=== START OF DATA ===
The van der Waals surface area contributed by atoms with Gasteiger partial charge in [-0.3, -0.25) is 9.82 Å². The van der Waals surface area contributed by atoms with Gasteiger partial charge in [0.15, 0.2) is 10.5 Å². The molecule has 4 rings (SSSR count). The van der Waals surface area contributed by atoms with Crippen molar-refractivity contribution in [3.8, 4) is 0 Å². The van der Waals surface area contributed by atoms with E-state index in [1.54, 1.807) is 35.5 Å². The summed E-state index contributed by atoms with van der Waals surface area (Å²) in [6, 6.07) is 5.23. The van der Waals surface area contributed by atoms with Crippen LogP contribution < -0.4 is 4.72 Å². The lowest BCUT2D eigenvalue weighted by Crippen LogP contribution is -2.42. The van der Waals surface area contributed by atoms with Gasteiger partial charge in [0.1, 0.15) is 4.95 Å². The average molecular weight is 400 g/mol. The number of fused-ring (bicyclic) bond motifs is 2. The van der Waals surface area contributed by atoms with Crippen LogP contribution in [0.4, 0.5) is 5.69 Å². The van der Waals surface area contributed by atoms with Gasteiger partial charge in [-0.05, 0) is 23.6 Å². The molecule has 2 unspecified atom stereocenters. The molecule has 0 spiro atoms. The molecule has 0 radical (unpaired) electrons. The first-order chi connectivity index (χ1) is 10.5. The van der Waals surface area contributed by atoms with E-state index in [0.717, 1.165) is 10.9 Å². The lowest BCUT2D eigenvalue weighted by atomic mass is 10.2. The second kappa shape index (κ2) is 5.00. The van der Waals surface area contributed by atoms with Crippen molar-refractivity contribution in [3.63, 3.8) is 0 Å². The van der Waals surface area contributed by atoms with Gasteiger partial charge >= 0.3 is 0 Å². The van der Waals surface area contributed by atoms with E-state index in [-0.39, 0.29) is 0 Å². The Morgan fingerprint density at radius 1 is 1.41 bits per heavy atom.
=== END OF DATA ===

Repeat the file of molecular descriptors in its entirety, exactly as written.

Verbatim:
The van der Waals surface area contributed by atoms with Gasteiger partial charge in [-0.3, -0.25) is 9.82 Å². The van der Waals surface area contributed by atoms with Gasteiger partial charge in [0.15, 0.2) is 10.5 Å². The molecule has 4 rings (SSSR count). The van der Waals surface area contributed by atoms with Crippen molar-refractivity contribution in [3.8, 4) is 0 Å². The van der Waals surface area contributed by atoms with E-state index in [1.54, 1.807) is 35.5 Å². The summed E-state index contributed by atoms with van der Waals surface area (Å²) in [6, 6.07) is 5.23. The van der Waals surface area contributed by atoms with Crippen LogP contribution < -0.4 is 4.72 Å². The lowest BCUT2D eigenvalue weighted by Crippen LogP contribution is -2.42. The van der Waals surface area contributed by atoms with Gasteiger partial charge in [0.1, 0.15) is 4.95 Å². The average molecular weight is 400 g/mol. The number of fused-ring (bicyclic) bond motifs is 2. The van der Waals surface area contributed by atoms with Crippen LogP contribution in [0.4, 0.5) is 5.69 Å². The van der Waals surface area contributed by atoms with Gasteiger partial charge in [-0.05, 0) is 23.6 Å². The molecule has 2 unspecified atom stereocenters. The molecule has 0 spiro atoms. The molecule has 0 radical (unpaired) electrons. The first-order chi connectivity index (χ1) is 10.5. The van der Waals surface area contributed by atoms with E-state index in [0.717, 1.165) is 10.9 Å². The lowest BCUT2D eigenvalue weighted by atomic mass is 10.2. The second kappa shape index (κ2) is 5.00. The van der Waals surface area contributed by atoms with Crippen molar-refractivity contribution in [3.63, 3.8) is 0 Å². The van der Waals surface area contributed by atoms with Gasteiger partial charge >= 0.3 is 0 Å². The van der Waals surface area contributed by atoms with E-state index in [-0.39, 0.29) is 0 Å². The Morgan fingerprint density at radius 1 is 1.41 bits per heavy atom.